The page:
7. 7. subsidies for the East, pumped a net worth of around 1.4 billion euros into easternGermany between 1990 and 2010. Around two-thirds of this was for social welfarepayments - and still is.This historic agreement is valid until 2019, but year by year the subsidies given tothe East are gradually being reduced.My reading is that at the moment the German economy is in fairly good shape.However, after all these years of pouring money into the East are the “Wessies”getting fed up and will they start demanding that more of their tax money be divertedto needed improvements in the West?There is no direct “Jewish” quotient in this matter. However, with the East stillrelatively poor and needing financial help while the West is questioning whether theyshould be continuing such assistance, what impact does that have on Germanpolitics? Do extremists grab hold of the issue in order to further incite politicalunrest? Do the neo-Nazis, and their NPD party, become the champions of whateversocial unrest develops?I think it goes without saying that any diversion of funds has political implications andthat is something that has to be thought through carefully.WHAT WERE THEY THINKING? WHAT ARE THEY THINKING?Once I was old enough to realize what had happened in World War II especially tothe Jews, I began to ask myself, “What were people in Germany thinking during theNazi period? Didn’t they understand what was going on and what their governmentwas doing to other people; some of them their own citizens?”After reading a number of books on the subject and talking to present day GermansI came to know, I added to my questions, “What about the youngsters today? Whatdo they think?”While there are numerous books and articles on the subject(s) a new one has justbeen published which includes a very personal angle. Spiegel Online reported,“German historian Moritz Pfeiffer broke new ground this year with a book analyzingwhy his grandparents supported the Nazi regime, based on an interview with hisgrandfather and systematic fact-checking of his statements.His approach was unprecedented. The roles played by parents and grandparentsduring the Nazi era have been a taboo subject in many German families.In the book, "My Grandfather in the War 1939-1945," published in March, Pfeiffersaid his grandparents had suffered the same "moral insanity" that gripped many 7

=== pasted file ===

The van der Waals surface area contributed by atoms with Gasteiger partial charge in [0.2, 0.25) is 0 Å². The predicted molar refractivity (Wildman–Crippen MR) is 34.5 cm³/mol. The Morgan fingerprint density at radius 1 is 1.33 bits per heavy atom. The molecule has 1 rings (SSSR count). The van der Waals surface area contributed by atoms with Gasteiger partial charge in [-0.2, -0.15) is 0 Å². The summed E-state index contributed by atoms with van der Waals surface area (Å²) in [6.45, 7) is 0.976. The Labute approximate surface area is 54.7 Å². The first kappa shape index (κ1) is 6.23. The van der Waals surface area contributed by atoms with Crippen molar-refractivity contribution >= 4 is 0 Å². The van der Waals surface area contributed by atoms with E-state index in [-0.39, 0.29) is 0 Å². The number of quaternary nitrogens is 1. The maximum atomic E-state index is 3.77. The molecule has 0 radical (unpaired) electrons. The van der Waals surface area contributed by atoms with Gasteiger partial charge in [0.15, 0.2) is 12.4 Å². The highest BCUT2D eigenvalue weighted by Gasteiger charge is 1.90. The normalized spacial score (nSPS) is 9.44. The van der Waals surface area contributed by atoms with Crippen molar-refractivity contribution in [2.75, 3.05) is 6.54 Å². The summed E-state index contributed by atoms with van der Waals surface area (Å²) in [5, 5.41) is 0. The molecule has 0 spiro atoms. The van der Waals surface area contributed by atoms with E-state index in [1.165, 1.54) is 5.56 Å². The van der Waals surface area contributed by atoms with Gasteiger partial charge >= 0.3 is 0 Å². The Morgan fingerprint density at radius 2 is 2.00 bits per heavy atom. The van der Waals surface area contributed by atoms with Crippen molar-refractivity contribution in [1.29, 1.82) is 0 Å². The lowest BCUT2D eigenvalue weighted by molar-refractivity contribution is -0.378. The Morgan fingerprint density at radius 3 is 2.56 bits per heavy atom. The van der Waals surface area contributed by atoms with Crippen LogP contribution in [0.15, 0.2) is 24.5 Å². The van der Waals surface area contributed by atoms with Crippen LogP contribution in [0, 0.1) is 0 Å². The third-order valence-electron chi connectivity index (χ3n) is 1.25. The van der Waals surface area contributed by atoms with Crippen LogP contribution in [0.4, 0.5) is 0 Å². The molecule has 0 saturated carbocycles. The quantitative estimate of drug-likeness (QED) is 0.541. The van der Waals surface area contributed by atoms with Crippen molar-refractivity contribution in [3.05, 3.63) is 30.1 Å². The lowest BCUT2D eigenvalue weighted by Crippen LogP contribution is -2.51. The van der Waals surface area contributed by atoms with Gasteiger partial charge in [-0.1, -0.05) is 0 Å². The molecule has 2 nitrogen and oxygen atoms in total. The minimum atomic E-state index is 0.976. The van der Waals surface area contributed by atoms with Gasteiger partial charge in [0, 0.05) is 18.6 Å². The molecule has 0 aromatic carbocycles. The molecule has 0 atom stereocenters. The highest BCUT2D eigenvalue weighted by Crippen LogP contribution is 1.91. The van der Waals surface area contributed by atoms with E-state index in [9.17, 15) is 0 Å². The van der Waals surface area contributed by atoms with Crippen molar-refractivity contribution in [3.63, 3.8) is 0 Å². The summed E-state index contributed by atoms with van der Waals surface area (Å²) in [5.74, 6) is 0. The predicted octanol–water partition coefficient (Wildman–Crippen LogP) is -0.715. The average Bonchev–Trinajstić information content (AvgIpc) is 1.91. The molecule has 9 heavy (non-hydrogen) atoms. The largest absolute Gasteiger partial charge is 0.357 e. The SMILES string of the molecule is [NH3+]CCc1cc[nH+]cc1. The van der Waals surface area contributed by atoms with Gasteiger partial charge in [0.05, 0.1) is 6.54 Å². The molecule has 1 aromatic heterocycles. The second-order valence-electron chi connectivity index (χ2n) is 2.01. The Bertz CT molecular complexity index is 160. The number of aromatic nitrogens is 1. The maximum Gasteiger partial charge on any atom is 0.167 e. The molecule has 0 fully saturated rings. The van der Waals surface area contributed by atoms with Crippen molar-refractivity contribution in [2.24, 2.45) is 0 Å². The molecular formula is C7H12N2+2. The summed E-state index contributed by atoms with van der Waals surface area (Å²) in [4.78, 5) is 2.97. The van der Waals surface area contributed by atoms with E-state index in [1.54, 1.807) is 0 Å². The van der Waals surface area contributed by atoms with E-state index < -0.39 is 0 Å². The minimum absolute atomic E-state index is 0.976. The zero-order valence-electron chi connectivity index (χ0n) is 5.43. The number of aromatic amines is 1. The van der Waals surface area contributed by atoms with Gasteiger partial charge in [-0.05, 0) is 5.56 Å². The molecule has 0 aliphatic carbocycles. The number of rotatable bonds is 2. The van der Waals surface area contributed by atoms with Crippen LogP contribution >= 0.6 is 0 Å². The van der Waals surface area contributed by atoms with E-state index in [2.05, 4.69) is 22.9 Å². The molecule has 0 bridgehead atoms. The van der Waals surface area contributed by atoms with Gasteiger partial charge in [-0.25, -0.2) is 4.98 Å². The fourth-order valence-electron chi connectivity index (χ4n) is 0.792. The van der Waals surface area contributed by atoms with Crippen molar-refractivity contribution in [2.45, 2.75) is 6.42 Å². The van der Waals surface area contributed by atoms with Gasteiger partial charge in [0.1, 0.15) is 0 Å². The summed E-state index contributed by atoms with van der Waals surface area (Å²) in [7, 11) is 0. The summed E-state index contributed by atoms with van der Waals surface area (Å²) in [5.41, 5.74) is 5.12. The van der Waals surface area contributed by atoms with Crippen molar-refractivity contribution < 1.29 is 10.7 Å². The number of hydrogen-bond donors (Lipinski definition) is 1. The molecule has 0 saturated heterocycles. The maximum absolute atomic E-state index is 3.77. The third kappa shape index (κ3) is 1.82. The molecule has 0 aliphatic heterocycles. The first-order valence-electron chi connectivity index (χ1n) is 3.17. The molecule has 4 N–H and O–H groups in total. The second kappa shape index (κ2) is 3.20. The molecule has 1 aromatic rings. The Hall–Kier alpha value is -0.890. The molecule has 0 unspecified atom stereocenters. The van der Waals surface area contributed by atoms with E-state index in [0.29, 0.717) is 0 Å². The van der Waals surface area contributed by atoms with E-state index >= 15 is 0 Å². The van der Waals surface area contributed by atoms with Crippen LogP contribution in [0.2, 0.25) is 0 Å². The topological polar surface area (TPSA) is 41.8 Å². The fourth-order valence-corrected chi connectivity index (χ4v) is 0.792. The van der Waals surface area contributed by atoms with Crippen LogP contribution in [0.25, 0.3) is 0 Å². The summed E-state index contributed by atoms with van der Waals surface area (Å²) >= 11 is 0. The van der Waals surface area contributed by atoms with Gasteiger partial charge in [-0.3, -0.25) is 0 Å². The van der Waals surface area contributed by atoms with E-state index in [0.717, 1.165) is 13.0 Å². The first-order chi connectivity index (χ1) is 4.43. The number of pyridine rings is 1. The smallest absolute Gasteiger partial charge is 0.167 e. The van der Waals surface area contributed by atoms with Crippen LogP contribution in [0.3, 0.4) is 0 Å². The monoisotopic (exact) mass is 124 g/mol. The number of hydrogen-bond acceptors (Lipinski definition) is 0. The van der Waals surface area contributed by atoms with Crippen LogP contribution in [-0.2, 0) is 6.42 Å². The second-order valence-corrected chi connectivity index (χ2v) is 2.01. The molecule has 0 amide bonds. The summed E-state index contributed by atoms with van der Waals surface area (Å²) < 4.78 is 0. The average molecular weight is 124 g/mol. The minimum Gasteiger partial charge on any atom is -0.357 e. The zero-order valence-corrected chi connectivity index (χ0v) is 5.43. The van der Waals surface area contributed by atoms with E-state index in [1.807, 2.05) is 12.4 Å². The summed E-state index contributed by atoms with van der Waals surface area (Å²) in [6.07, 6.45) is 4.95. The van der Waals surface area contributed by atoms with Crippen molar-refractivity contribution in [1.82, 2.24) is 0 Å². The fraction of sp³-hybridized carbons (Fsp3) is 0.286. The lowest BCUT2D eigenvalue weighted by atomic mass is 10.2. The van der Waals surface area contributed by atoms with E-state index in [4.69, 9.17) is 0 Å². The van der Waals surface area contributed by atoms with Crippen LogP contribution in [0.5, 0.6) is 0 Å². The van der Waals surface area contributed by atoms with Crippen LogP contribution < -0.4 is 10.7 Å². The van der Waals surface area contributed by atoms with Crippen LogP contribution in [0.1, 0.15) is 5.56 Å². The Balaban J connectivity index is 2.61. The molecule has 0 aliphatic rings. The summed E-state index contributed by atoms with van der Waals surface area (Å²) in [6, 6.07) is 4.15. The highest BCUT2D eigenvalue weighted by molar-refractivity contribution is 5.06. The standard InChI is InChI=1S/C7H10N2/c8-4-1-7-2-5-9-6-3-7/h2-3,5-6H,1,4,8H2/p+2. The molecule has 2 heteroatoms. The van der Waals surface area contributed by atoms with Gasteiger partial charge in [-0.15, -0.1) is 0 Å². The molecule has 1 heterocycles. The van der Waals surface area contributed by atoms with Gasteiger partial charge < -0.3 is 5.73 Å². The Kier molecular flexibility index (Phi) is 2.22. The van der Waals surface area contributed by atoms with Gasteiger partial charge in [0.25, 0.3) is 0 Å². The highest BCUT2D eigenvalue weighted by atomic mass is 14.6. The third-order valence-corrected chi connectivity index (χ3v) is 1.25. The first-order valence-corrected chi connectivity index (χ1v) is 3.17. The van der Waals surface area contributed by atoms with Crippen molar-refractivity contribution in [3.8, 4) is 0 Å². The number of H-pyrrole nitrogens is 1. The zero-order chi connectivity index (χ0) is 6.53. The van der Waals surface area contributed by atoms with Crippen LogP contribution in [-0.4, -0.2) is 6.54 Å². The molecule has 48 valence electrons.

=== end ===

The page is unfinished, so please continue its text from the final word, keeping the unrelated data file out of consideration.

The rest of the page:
8. 8. Germans of their generation -- an emotional coldness, a lack of self-criticism and a"strong deficit of moral judgment."He said he hoped others of his generation would follow suit and start questioningrelatives of that generation before the Third Reich passes out of living memory.Judging by the reaction to his book in recent months, that call has fallen on deafears as far as younger Germans are concerned. But it has struck a chord with olderpeople born during or shortly after the war, many of whom feel that they were left inthe dark about what their parents did and thought, Pfeiffer told Spiegel On-Line."At each of my readings, people from that generation said they werent told anythingby their parents," said Pfeiffer, a historian at a museum on the SS at WewelsburgCastle. "Family life was marked by silence, evasion and suppression relating to theexperiences during the 1933-1945 period. In addition, people told me they regrettednot having learned much about it in school either."Conversely, younger generations, the grandchildren and great-grandchildren, havebeen taught extensively about the Holocaust and Nazism in school, throughtelevision documentaries, public memorial services and the Internet, said Pfeiffer.But while they are well-informed, they see it as an abstract event unconnected withtheir own personal family history -- even though millions of Germans knew about theHolocaust while it was happening.Moritz Pfeiffer has done a service by digging deeply into German thinking of the1930’s and 1940’s but more important is the final paragraph above regarding youngGermans today. The thought that these youngsters have removed themselvespsychologically from the Nazi period (and the Holocaust) is nothing new. It’s beenobvious for a long time. Do we fault them? I don’t see how we can. People will thinkand feel what they will and no outside force can really change that. What is alsoobvious is that no matter how good and deep education is, it is not truly capable ofchanging attitudes, especially ones that lead to guilt. Kids are not going to feel guiltyfor something that is very removed from them.Do we give up and forget about it? I hope not but there must be a different kind ofpositive direction education can take that will be mentally healthy for them while, atthe same time, producing positive attitudes toward democracy, Jews and, for ourpurposes, Israel.I am not an educational expert or one that is comfortable with philosophy. However,it seems to me that our focus on more and more Holocaust education will get usnowhere. What is needed is early education (starting with the family andkindergarten) on the positives associated with democracy. Salted in must be the factthat of all the Middle Eastern countries only Israel is truly democratic. As far as Jewsare concerned, some early teaching about Jews and the Jewish community of todayshould be highlighted. A visit to a synagogue or a Jewish school would do a lot more 8